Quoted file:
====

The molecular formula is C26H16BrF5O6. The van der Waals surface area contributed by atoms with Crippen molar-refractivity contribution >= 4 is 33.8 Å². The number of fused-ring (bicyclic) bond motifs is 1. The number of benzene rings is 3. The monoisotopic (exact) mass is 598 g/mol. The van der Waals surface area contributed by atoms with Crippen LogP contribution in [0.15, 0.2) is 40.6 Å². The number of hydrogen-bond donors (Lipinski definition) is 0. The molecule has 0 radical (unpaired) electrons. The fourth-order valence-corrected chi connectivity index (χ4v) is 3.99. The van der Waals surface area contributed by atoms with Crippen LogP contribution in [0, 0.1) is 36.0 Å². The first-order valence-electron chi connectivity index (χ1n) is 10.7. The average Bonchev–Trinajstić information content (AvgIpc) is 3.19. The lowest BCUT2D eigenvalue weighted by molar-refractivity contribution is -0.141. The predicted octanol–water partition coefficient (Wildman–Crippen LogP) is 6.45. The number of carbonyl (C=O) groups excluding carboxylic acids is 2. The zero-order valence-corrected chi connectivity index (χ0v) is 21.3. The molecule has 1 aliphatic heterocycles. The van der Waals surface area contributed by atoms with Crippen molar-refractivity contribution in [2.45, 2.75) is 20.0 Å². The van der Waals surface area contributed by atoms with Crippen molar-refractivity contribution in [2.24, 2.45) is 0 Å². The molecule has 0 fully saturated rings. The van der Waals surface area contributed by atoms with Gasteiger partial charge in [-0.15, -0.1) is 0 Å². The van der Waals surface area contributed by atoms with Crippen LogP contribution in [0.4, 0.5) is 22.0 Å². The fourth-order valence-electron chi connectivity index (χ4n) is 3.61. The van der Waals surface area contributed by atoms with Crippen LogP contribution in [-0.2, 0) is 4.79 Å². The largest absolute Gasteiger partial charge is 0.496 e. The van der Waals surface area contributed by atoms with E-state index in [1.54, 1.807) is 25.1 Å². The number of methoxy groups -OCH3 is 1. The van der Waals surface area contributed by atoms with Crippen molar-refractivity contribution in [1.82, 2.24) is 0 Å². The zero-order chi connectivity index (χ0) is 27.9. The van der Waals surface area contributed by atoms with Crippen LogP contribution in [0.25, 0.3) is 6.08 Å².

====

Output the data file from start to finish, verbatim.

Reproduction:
The molecular formula is C26H16BrF5O6. The van der Waals surface area contributed by atoms with Crippen molar-refractivity contribution >= 4 is 33.8 Å². The number of fused-ring (bicyclic) bond motifs is 1. The number of benzene rings is 3. The monoisotopic (exact) mass is 598 g/mol. The van der Waals surface area contributed by atoms with Crippen LogP contribution in [0.15, 0.2) is 40.6 Å². The number of hydrogen-bond donors (Lipinski definition) is 0. The molecule has 0 radical (unpaired) electrons. The fourth-order valence-corrected chi connectivity index (χ4v) is 3.99. The van der Waals surface area contributed by atoms with Crippen LogP contribution in [0, 0.1) is 36.0 Å². The first-order valence-electron chi connectivity index (χ1n) is 10.7. The average Bonchev–Trinajstić information content (AvgIpc) is 3.19. The lowest BCUT2D eigenvalue weighted by molar-refractivity contribution is -0.141. The predicted octanol–water partition coefficient (Wildman–Crippen LogP) is 6.45. The number of carbonyl (C=O) groups excluding carboxylic acids is 2. The zero-order valence-corrected chi connectivity index (χ0v) is 21.3. The molecule has 1 aliphatic heterocycles. The van der Waals surface area contributed by atoms with Crippen molar-refractivity contribution in [2.45, 2.75) is 20.0 Å². The van der Waals surface area contributed by atoms with Crippen molar-refractivity contribution in [2.24, 2.45) is 0 Å². The molecule has 0 fully saturated rings. The van der Waals surface area contributed by atoms with Gasteiger partial charge in [-0.15, -0.1) is 0 Å². The van der Waals surface area contributed by atoms with Crippen LogP contribution in [0.4, 0.5) is 22.0 Å². The fourth-order valence-electron chi connectivity index (χ4n) is 3.61. The van der Waals surface area contributed by atoms with Crippen LogP contribution in [-0.2, 0) is 4.79 Å². The largest absolute Gasteiger partial charge is 0.496 e. The van der Waals surface area contributed by atoms with E-state index in [1.54, 1.807) is 25.1 Å². The number of methoxy groups -OCH3 is 1. The van der Waals surface area contributed by atoms with Crippen molar-refractivity contribution in [1.82, 2.24) is 0 Å². The zero-order chi connectivity index (χ0) is 27.9. The van der Waals surface area contributed by atoms with Crippen LogP contribution in [0.25, 0.3) is 6.08 Å².